The city’s ultimate legal tab, some say, will be traced to the misguided attempt to shoehorn early cost estimates underneath the council cap. A more accurate cost study than Deloitte’s, they insist, would have pushed the tab above $165 million and ruled the South Capitol Street SE site unavailable.

“The city is way over budget in many areas in this,” says one stadium-site property owner who works in real estate. He spoke on condition of anonymity. “You’ve got the mayor and the Sports and Entertainment Commission with their fingers in the dike, so the last thing you want to say is the land might cost more, or settle with one of the landowners and set some type of precedent for land value that would blow the top off of this….A denial game is being played by the mayor’s staff on what the land values will come in as.”

And when playing a finance-based denial game, it helps to have some accounting tricks at one’s disposal. To soften the political blow when land costs swell beyond previous estimates, Williams announced on Feb. 3 that the city’s overruns would be absorbed by the Anacostia Waterfront Corporation, the quasi-private coalition created by Williams to oversee redevelopment of the riverfront.

“The corporation is the District government,” says Catania. “It’s just a different pocket in the same suit.”

According to a letter from the corporation to the mayor and council, the corporation plans to cover the extra land costs by selling to private developers the air rights above the stadium area—valuable commodities that were originally planned to someday fill city coffers, not make up ground for flawed cost projections.

With council’s approval of the stadium lease, the denial game is no longer imperative. But it could still be four years or more before the city has completely settled with landowners and a final cost becomes public—a great political benefit to stadium boosters who have pushed for the Anacostia River site from the beginning.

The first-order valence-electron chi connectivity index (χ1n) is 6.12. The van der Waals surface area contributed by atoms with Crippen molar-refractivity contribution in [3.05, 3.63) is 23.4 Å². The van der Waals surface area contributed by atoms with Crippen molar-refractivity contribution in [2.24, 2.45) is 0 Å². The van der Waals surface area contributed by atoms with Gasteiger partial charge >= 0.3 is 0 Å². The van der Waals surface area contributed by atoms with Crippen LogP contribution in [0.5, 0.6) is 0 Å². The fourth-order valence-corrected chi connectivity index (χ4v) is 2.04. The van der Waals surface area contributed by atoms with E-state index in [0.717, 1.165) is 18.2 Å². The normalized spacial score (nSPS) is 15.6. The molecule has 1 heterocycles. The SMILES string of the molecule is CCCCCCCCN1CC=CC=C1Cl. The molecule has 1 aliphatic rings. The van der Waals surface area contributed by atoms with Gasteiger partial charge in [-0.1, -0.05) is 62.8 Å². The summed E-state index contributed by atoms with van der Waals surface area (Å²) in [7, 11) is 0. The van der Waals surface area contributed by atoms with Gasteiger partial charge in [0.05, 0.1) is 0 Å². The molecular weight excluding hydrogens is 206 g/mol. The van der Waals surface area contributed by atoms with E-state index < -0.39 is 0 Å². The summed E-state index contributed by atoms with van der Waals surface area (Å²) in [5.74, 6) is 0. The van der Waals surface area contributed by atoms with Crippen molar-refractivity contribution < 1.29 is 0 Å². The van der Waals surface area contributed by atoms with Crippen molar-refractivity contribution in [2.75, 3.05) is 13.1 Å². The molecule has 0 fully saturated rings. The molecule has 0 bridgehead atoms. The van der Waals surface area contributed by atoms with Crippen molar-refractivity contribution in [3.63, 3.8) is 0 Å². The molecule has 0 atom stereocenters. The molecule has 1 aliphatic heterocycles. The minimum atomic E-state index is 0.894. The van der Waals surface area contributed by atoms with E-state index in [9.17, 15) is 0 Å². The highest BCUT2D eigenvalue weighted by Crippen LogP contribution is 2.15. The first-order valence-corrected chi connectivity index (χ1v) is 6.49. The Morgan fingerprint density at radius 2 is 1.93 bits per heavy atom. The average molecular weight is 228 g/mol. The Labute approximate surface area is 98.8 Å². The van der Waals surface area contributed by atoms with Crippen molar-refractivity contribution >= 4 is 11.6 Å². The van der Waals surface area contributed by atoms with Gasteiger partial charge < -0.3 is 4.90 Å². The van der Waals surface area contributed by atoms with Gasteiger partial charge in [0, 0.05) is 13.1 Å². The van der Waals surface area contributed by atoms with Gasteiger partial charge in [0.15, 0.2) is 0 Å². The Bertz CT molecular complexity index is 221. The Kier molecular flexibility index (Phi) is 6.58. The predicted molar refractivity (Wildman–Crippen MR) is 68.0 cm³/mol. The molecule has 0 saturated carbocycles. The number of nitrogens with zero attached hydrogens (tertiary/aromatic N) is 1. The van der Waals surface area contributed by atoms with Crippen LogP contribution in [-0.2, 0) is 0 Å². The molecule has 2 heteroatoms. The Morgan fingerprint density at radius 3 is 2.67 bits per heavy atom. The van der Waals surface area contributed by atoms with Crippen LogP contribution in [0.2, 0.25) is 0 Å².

“Mind you, none of these people will be around—the mayor, Nat Gandhi—by the time the chickens come home to roost,” says Catania. “What they will have—they’ll be able to memorialize their own legacy as to what they did [with baseball]. But they completely shirked their responsibilities to the city.”

In the end, the District could be a victim of its own good fortune in recent years. “With what’s happened with real estate, irrespective of the stadium, square-footage values have gone way up,” says Jonathan Goldberg, a real-estate lawyer whose joint venture invested in a roughly 2,700-square-foot lot at the stadium site about 15 years ago. “I just don’t think they were realistic in the acquisition costs. The court case will bear that out one way or another.”

The larger share of litigation is probably yet to be seen. In the meantime, landowners and their attorneys are looking forward to obtaining the city’s appraisals through the discovery process in D.C. Superior Court. While the fight will be costly, they expect the dealings to be considerably more transparent as documents become public.

“That’s what everybody [says to] themselves: God knows what the final cost of this land will be,” says the landowner who works in real estate. “Well, God does know. And so do we.” CP